• Eyelids that slant upwards
  • A small head and short neck
  • A flattened face
  • Ears that are small or unusually shaped
  • A protruding tongue
  • Noticeably short in height
  • Poor muscle tone and unusual flexibility
  • Short fingers, small hands and feet, and a single crease in the middle of their palm
  • Tiny white spots on the iris of the eye, called Brushfield’s spots

 

It’s common for children with Down syndrome to have a delay in learning how to speak and understand speech. Down syndrome also affects short- and long-term memory, intellectual and cognitive development, and the ability to express and control emotions.

Complications

Complications

Life expectancy is shorter overall for people with Down syndrome, although recent medical advances have raised it to 60 years or more. Still, people with Down syndrome are more likely to experience certain complications and disorders, and the risk becomes greater as they get older. Common complications for people with Down syndrome include:

  • Gastrointestinal (GI) disorders like celiac disease, heartburn, and blockages in the GI tract.
  • Congenital heart defects affect around half of all children with Down syndrome. They can be life-threatening, and often require surgery in early infancy. 
  • Immune disorders are more likely to develop in people with Down syndrome because of abnormalities in their immune systems. This also raises their risk of developing some forms of cancer, and infectious diseases like pneumonia.
  • Leukemia is more prevalent among young children with Down syndrome.
  • Some people with Down syndrome have atlantoaxial instability, when the top two vertebrae of the neck are misaligned. If someone has this condition, they are at risk of serious injury to the spinal cord.
  • Dementia is more likely to develop among people with Down syndrome, and it develops earlier, around the age of 50. 
  • Obesity, sleep apneas, problems with vision and hearing, dental problems, seizures, and ear infections are all more likely among people with Down syndrome.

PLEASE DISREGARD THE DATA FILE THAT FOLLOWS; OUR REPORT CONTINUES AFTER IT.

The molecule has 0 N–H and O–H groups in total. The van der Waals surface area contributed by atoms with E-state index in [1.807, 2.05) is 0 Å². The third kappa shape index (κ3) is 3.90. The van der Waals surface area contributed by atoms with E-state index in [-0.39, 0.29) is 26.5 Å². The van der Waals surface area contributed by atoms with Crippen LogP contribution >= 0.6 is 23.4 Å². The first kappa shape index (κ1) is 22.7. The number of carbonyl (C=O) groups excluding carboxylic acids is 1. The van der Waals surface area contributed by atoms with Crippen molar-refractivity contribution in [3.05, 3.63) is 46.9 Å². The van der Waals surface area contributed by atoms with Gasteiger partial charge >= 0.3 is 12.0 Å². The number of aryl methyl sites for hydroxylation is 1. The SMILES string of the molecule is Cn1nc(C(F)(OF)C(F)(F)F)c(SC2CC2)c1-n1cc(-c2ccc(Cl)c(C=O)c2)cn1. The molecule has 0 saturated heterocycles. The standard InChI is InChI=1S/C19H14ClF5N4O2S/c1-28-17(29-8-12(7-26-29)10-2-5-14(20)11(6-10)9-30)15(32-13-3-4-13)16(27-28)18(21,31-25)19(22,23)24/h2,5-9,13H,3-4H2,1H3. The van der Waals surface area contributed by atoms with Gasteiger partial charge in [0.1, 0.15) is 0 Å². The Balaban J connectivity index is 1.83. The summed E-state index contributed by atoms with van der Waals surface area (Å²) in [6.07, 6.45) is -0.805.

Diagnosis

Diagnosis

Thanks to advanced prenatal genetic testing, Down syndrome is increasingly diagnosed before birth. Otherwise, the distinctive facial features make it quick to diagnose after birth. A genetic test called chromosomal karyotype analyzes the baby’s chromosomes to check for the appearance of an extra chromosome and confirm the diagnosis.

Causes

Causes

Down syndrome is caused by an abnormality in the cell division that occurs during gestation, causing an extra copy of chromosome 21. It’s not known what causes this abnormality, and it’s rare for it to be inherited. 

Advanced maternal age is known to be a risk factor for having a baby with Down syndrome, with incidence increasing once the mother is over 35 years old. Parents who have already had one child with Down syndrome are also at greater risk of having another child with the same condition. 

There are 3 types of genetic variations that cause Down syndrome: 

  • Trisomy 21 is the most common type, occurring 95% of the time. This is when someone has 3 full copies of chromosome 21, instead of the usual 2 copies. 
  • Mosaic Down syndrome is a rare form of Down syndrome, when someone has only a partial third copy of chromosome 21. 

Translocation Down syndrome is also rare. It occurs when part of chromosome 21 is translocated, or attached, to another chromosome before or at conception. Someone with translocation Down syndrome has 2 full copies of chromosome 21, plus parts of another copy of the chromosome attached to a different chromosome.

Treatment

Treatment 

There’s no way to cure Down syndrome, but early interventions and ongoing therapies and learning programs can help people with Down syndrome to lead fulfilling and independent lives. People with Down syndrome will need different types of programs, and different levels of support, at various points in their lives. 

Some common forms of treatment for Down syndrome include:

  • Physical therapy to help with muscle development and walking
  • Speech therapy to help with speech development
  • Occupational therapy to help with general gross and fine motor development
  • Special education support during school, to help with learning disabilities
  • Expert audiologist and ophthalmologist support to treat hearing and vision difficulties

 

People with Down syndrome might also need medication, therapy, and/or surgery to treat specific medical complications like heart disorders, GI disorders, and immune system disorders.

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Can Cannabis Help With Down Syndrome?

by Gleb Oleinik

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In recent years, parents have reported improvement in children with Down syndrome’s inattention, speech problems, and other symptoms after using CBD oil.